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UFC 70 odds: Free betting tips and advice from DesertDog

Desert Dog back with my picks and betting tips for this Saturday's UFC 70: "Nations Collide" card in Manchester, England.

Like many of you, my head still spins a little when I think about what the 170-pound division looks like now. Lucky for us there aren't any vital welterweight fights to think about this weekend.

There are, however, some important heavyweight implications, including the possibility that Andrei Arlovski might earn another title shot with a win over Fabricio Werdum (no small feat).

All in all, there are some exciting match ups and several of them could easily go either way, which is great in terms of betting because the tight odds mean much smaller amounts of exposure on any given bet.

So with that, let's get to the smart bets and UFC 70 betting analysis.

Here are the Smart Bets for UFC 70 (Odds courtesy of

Mirko Cro Cop -500: 5 points to win 1 (Bet Now!)
Andrei Arlovski -115: 1.15 points to win 1 (Bet Now!)
Ryoto Machida -350: 3.5 points to win 1
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Michael Bisping -600: No Action unless odds hit -350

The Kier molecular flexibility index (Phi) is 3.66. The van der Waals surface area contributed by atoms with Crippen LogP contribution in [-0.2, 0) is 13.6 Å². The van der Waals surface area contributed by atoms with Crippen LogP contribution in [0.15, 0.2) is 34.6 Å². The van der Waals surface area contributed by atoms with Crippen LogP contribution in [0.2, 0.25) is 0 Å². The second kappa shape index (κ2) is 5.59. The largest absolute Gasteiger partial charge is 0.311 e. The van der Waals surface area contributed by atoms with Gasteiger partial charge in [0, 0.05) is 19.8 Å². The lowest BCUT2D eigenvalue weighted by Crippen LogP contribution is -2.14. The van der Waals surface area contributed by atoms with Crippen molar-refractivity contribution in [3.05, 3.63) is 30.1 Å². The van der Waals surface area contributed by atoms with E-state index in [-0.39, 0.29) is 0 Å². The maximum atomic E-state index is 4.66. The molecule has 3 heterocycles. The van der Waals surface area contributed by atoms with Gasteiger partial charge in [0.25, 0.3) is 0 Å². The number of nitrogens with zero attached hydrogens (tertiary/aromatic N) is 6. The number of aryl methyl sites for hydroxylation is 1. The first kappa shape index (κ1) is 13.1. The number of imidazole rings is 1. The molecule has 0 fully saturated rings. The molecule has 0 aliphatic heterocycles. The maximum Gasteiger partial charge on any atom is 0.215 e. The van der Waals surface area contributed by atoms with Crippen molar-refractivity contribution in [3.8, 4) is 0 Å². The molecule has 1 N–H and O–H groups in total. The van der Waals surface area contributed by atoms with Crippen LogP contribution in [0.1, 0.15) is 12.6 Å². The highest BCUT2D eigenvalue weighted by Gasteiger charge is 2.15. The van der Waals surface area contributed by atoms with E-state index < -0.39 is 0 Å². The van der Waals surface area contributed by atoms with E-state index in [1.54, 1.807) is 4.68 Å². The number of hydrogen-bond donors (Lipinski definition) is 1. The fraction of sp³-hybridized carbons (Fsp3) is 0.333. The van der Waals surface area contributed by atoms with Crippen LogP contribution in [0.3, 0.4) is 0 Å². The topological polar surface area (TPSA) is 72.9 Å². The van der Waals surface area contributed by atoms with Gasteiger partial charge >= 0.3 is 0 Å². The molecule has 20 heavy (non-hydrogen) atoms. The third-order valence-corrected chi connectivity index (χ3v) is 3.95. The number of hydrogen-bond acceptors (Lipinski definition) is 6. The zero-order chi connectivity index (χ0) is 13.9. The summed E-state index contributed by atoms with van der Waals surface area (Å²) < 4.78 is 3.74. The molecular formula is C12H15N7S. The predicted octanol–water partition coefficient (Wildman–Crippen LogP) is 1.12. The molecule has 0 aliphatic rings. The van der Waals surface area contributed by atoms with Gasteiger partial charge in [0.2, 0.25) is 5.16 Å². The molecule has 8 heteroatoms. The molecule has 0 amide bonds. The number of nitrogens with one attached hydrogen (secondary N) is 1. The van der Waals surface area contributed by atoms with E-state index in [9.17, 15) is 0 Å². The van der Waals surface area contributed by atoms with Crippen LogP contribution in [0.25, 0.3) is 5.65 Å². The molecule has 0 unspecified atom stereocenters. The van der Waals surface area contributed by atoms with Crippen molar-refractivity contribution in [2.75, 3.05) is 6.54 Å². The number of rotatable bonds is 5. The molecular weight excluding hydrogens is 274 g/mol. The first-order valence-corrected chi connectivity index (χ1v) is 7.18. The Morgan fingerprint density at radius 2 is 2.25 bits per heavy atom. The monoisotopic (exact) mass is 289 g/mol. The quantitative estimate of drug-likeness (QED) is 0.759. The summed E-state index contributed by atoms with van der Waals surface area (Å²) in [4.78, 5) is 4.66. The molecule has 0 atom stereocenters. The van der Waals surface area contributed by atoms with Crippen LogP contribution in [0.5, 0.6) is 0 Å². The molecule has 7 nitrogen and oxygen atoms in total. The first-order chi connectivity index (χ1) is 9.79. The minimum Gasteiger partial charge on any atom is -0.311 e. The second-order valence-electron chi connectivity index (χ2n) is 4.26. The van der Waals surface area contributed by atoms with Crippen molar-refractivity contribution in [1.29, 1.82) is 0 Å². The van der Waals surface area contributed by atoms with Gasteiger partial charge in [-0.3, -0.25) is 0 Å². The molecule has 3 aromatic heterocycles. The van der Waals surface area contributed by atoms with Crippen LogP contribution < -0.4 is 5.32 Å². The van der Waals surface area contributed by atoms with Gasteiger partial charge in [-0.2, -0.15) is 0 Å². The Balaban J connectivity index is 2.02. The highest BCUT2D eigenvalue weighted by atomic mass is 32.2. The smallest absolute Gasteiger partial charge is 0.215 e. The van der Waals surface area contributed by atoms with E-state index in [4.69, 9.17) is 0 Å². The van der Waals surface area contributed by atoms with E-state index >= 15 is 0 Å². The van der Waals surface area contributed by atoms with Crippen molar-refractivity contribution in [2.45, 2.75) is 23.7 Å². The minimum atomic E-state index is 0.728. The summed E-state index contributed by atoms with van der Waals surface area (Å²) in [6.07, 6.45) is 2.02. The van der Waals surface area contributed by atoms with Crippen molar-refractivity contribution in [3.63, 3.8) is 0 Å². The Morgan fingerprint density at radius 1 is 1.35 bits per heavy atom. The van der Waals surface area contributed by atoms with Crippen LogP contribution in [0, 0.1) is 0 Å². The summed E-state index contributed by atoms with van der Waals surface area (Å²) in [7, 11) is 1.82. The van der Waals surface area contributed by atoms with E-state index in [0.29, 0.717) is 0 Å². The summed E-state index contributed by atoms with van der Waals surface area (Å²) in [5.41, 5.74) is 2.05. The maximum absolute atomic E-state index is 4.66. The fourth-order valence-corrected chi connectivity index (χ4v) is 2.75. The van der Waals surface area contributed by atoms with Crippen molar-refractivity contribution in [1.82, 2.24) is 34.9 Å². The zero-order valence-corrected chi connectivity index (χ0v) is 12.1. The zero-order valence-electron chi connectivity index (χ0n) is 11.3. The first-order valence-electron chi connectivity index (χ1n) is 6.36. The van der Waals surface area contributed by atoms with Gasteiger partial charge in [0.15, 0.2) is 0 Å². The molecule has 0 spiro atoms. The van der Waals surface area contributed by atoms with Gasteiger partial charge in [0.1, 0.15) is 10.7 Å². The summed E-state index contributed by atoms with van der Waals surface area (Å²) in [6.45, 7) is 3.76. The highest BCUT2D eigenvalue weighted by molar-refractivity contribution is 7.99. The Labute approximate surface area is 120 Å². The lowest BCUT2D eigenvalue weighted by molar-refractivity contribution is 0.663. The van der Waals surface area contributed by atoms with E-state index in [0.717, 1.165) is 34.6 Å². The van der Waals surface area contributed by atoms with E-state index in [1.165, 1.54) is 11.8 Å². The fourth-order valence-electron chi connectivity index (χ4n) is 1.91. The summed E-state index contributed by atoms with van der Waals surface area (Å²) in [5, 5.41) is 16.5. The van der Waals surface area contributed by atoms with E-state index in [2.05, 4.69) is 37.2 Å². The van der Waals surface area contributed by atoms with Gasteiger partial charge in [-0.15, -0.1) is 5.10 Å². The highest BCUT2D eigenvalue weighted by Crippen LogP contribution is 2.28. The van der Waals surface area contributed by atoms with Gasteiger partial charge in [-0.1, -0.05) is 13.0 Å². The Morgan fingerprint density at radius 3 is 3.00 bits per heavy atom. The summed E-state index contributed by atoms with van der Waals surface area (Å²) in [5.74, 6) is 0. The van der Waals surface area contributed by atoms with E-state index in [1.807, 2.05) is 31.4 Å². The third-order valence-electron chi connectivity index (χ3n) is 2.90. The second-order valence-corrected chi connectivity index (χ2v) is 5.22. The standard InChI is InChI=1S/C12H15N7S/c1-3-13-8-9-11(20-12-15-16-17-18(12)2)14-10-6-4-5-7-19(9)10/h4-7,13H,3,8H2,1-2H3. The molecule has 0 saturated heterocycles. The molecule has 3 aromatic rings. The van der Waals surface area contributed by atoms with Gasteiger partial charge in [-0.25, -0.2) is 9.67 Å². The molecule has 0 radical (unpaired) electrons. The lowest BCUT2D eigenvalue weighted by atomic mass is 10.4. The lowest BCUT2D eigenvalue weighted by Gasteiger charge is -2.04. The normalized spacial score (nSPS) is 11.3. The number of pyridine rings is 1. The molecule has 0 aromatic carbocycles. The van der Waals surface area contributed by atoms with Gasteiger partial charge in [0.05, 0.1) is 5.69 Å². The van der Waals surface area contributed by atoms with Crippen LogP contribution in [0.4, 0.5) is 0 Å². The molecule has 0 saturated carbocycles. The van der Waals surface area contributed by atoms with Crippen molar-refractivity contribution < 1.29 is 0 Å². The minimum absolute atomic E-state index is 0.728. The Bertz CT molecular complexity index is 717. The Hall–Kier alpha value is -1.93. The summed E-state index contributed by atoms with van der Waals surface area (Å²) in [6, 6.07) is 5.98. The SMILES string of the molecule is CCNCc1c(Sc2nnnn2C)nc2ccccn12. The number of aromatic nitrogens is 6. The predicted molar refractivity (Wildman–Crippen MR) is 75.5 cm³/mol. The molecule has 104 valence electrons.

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Chieck Kongo +190: 1 point to win 1.9
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Preliminary Card Picks (few bets):

Dennis Siver -140: No action (Bet Now!)
Alessio Sakara -170: No action
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Matt Grice +105: 0.5 points to win 0.525
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Junior Assuncao -170: No Action
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Edilberto Crocota -240: 1.2 point to win 0.5
(Bet Now!)

As always, if you are going to bet only play with what you are willing to lose.

The best values on this card are Cro Cop at or below -500 and Chieck Kongo at +170 or better. The odds have been moving a lot at all of the sportsbooks because of influxes of bets from folks across the pond. The lines on Arlovski and Werdum have actually flipped several times, as well as a couple of the undercard fights.

It's been quite a while since we've had this many close fights on one card. Hopefully, the fights live up to the odds.

Here's a more detailed look at the UFC betting action:

Mirko Cro Cop (-500) vs. Gabriel Gonzaga (+350)